[We have the following book announcement from our friends at Max Planck. DRE]
The Max Planck Institute for European Legal History just published a new volume in its book series Studien zur europäischen Rechtsgeschichte: Philipp Siegert, Staatshaftung im Ausnahmezustand: Doktrin und Rechtspraxis im Deutschen Reich und in Frankreich, 1914-1919.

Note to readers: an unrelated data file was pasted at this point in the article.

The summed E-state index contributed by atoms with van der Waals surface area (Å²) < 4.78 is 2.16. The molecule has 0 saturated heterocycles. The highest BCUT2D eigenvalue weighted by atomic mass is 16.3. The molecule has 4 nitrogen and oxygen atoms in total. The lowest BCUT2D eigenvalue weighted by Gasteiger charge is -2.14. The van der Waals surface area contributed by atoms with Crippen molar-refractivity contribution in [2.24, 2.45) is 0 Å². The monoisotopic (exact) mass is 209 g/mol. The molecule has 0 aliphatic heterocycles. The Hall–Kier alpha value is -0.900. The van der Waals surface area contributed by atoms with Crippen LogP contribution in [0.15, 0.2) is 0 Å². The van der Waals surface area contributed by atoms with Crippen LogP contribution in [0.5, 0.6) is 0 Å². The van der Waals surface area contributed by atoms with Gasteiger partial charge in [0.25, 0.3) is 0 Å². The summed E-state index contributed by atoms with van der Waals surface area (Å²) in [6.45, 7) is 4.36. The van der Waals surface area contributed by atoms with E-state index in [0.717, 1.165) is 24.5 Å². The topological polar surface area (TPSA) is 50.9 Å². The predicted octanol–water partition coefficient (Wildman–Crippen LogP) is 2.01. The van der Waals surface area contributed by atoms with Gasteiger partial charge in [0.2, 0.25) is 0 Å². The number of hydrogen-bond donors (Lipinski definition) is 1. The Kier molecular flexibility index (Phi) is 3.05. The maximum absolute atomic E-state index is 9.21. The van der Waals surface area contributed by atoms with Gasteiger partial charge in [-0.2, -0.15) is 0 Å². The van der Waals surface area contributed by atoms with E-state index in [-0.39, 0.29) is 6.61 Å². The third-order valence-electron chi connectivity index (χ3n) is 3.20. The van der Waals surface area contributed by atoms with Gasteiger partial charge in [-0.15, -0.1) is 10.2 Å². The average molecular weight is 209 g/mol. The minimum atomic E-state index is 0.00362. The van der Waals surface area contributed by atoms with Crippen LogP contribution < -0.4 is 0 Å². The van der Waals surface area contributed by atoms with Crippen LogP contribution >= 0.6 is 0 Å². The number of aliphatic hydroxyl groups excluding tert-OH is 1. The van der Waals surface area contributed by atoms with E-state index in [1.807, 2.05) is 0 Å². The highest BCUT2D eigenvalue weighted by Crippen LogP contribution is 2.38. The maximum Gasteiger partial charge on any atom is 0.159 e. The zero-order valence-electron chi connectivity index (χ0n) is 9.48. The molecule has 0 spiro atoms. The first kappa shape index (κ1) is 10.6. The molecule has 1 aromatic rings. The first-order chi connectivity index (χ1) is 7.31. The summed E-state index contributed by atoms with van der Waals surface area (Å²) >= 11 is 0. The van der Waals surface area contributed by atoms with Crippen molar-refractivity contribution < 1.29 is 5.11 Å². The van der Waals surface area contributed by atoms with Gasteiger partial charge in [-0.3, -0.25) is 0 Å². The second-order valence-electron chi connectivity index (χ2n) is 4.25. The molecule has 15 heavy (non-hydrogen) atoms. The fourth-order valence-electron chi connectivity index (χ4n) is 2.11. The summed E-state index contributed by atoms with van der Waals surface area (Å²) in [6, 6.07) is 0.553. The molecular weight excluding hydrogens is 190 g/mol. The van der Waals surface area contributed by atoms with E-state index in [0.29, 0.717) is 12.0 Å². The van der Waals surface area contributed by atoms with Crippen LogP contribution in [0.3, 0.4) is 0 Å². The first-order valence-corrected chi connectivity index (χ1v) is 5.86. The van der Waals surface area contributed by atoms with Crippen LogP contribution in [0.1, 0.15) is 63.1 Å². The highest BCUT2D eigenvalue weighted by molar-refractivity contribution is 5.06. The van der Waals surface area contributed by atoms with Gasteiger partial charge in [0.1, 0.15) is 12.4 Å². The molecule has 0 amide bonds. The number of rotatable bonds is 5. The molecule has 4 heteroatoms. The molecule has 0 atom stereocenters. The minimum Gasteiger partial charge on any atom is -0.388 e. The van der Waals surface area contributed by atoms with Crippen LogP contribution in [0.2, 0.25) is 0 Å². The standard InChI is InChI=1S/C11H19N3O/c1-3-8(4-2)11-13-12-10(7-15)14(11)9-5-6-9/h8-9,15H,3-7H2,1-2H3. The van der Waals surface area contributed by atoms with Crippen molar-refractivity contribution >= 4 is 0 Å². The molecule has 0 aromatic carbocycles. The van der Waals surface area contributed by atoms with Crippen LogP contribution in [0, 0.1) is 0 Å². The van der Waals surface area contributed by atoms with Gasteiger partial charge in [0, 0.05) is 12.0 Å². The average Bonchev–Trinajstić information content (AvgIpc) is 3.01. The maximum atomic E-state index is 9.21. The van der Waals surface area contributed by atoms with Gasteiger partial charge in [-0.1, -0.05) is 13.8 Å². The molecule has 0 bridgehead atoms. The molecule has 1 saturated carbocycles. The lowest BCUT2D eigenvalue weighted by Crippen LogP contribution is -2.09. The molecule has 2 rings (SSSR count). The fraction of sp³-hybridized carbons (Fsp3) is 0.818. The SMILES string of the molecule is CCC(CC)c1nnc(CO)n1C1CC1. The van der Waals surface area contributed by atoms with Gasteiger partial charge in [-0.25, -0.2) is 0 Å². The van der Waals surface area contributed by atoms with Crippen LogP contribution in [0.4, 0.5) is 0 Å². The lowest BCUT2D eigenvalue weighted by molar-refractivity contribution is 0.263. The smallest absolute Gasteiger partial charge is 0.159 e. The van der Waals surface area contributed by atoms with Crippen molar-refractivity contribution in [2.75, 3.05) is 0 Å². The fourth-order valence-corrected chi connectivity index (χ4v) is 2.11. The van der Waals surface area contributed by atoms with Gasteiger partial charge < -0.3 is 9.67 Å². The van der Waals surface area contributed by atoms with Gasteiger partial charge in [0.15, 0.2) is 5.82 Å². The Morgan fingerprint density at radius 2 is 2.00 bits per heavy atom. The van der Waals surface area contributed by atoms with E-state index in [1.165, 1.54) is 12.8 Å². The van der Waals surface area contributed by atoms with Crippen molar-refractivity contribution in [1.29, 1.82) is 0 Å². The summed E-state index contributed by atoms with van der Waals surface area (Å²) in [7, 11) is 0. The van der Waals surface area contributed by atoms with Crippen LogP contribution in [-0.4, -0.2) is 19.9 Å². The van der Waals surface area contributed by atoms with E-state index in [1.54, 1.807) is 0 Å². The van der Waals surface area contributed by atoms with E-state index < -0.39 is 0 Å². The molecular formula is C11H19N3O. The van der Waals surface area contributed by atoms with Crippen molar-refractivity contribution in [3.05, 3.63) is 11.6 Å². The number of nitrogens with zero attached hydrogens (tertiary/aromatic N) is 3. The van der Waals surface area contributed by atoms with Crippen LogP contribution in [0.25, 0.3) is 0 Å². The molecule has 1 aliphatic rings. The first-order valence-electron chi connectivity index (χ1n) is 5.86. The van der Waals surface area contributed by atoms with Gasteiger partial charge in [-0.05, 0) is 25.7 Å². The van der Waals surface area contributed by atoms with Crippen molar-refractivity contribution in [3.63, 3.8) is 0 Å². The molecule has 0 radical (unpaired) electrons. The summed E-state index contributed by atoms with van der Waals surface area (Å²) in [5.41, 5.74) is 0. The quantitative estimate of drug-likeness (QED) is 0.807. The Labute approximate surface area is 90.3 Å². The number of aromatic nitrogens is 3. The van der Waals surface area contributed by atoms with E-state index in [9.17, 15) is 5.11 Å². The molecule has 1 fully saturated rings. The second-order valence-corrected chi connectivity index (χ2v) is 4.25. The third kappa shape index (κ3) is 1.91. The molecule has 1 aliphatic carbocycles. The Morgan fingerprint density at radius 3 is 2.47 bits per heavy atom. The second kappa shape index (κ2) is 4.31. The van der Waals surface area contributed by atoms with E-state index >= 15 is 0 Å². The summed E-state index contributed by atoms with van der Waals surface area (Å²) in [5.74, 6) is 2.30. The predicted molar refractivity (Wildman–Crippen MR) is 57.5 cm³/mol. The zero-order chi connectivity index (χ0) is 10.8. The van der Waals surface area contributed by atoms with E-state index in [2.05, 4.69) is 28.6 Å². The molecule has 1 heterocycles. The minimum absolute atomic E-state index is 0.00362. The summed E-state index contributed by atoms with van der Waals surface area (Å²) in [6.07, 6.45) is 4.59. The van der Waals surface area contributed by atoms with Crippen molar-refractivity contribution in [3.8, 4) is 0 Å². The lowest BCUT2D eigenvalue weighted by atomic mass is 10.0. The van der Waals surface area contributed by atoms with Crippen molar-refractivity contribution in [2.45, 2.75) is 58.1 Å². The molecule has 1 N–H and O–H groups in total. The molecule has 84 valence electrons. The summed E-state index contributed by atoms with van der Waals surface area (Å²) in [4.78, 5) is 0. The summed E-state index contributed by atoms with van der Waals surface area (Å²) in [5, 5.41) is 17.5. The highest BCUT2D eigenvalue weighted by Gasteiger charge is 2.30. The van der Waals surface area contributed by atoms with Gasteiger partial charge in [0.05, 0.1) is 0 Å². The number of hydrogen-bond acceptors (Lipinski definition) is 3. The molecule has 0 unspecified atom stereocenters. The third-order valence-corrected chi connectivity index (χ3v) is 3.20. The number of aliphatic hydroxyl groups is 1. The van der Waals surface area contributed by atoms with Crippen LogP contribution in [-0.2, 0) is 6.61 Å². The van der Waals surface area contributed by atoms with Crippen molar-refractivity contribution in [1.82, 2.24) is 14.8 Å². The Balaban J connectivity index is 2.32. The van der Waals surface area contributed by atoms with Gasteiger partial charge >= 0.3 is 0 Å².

The First World War is sometimes called the 20th century's "primordial catastophe." It raised diverse legal questions and led to a host of fundamental changes. In volume 322 of the MPIeR's book series Studien zur europäischen Rechtsgeschichte, which has just been published, Philipp Siegert examines state liability law in Germany and France between 1914 and 1918. On the basis of a detailed analysis of both French and German archival sources, he analyses states' legal responsibility during such a state of emergency and identifies categories of "legitimate" and "illegitimate" state action that, however, were either non-existent in pre-war international law or even contradicted it. Nevertheless, these were subsequently sanctioned by the peace treaties, and even a century after 1919 remain part of the international order. The ways in which destruction, expropriation and economic war measures carried out by France and Germany were assessed and sanctioned is highly instructive for the question of state liability in international law today.